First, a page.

Fragmentation of the global economy into separate blocs would be “extremely costly” and make the world a less stable place, the World Trade Organization said in a report published Tuesday.
The report, which notes that geopolitical tensions among major economies are beginning to affect trade flows, offers a counter argument to the ascendant view that the last quarter century of global economic integration was a mistake.
“The WTO is not perfect — far from it,” wrote WTO Director-General Ngozi Okonjo-Iweala. “But the case for strengthening the trading system is far stronger than the case for walking away from it.”
“The alternative to rules-based integration is power-based fragmentation and a world of greater uncertainty, increased socioeconomic exclusion and heightened environmental decline,” she said.
5% GDP Hit
The WTO estimates that the cost of splitting the world trade system into separate blocs would be about 5% of real income at the global level, with some developing economies withstanding double-digit losses.
The Geneva-based trade body urged policymakers to pursue greater international cooperation and broader economic integration — an approach the WTO described as “reglobalization.”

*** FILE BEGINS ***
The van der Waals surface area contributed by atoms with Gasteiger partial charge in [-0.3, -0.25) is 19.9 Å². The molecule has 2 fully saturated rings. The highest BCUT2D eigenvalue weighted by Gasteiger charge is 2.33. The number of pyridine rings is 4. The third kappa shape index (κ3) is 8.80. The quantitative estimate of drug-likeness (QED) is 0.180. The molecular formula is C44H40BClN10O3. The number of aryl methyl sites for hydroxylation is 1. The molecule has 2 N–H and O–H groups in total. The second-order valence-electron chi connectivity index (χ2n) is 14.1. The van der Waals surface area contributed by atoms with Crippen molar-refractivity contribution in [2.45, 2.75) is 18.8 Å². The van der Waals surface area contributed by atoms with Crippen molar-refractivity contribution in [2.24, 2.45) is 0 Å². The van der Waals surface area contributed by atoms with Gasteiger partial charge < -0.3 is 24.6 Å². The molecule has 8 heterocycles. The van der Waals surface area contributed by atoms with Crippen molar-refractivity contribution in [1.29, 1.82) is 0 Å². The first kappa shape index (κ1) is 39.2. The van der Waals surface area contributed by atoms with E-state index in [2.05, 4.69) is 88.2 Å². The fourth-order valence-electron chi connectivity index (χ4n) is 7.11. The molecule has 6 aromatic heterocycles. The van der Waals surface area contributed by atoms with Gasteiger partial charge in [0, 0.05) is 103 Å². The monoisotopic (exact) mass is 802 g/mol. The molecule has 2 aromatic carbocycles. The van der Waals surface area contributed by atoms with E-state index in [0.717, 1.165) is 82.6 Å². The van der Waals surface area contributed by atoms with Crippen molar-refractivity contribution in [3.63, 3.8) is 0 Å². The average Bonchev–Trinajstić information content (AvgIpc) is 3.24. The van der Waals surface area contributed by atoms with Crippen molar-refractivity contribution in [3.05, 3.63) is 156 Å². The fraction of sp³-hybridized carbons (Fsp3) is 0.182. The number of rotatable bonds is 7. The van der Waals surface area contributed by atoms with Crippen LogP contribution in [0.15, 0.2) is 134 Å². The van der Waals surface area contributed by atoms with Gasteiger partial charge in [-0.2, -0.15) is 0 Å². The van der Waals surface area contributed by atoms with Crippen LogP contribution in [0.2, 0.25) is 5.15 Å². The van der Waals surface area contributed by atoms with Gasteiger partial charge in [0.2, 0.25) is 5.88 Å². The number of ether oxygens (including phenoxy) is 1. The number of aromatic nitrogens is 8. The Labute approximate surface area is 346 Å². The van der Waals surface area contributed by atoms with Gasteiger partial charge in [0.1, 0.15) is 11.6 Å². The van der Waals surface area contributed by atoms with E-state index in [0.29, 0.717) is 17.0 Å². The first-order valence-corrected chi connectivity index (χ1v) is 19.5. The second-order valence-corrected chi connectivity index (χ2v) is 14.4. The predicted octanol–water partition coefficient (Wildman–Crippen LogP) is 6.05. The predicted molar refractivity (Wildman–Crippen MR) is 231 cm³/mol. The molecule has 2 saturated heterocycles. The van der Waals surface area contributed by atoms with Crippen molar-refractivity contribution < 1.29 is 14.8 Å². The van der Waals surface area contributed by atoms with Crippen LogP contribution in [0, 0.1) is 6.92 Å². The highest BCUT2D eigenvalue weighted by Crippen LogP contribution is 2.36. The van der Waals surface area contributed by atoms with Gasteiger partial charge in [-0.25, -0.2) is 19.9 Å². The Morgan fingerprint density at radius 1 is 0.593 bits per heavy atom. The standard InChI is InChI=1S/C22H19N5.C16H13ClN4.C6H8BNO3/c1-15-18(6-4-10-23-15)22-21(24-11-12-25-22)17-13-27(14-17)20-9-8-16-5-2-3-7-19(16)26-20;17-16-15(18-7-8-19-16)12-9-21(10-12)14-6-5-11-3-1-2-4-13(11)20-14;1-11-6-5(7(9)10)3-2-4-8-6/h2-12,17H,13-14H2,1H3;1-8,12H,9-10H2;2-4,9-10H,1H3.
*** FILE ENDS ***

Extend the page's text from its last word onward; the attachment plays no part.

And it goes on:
“Globalization is at a crossroads and we need to think about where we go,” WTO Chief Economist Ralph Ossa said during an interview at the organization’s headquarters in Geneva. “The various crises have generated the perception that globalization exposes us to increased risks.”
Ossa said that policymakers should “embrace trade instead of rejecting it, if we want to overcome the most pressing challenges of our time.”
Without singling out President Joe Biden’s administration, the WTO report focused on an “evolving narrative” that questions whether international trade does more harm than good.
Over the past year, US Treasury Secretary Janet Yellen, National Security Advisor Jake Sullivan and US Trade Representative Katherine Tai have all talked of a different approach to free trade in speeches that supported the Biden administration’s embrace of a more protectionist approach.
Such views are increasingly manifesting themselves in the form of trade tensions between China and the US, the WTO said, and that’s affecting the composition of bilateral trade flows — particularly for sensitive product categories, like semiconductors.
The WTO report found that national-security concerns are “playing a rapidly increasing role in trade policy” and illustrated how trade openness, historically has helped foster stability in international relations.
“Security concerns are no longer exclusively expressed in relation to conflict but encompass the much wider notion of economic security,” the report said. “As a result, security concerns percolate through trade policy more widely.”
The WTO examined the nexus of trade and peace by documenting the strong negative correlation between trade openness and conflict probability. The report cited studies that found a doubling of trade between two economies reduces the probability of conflict by 20% on average.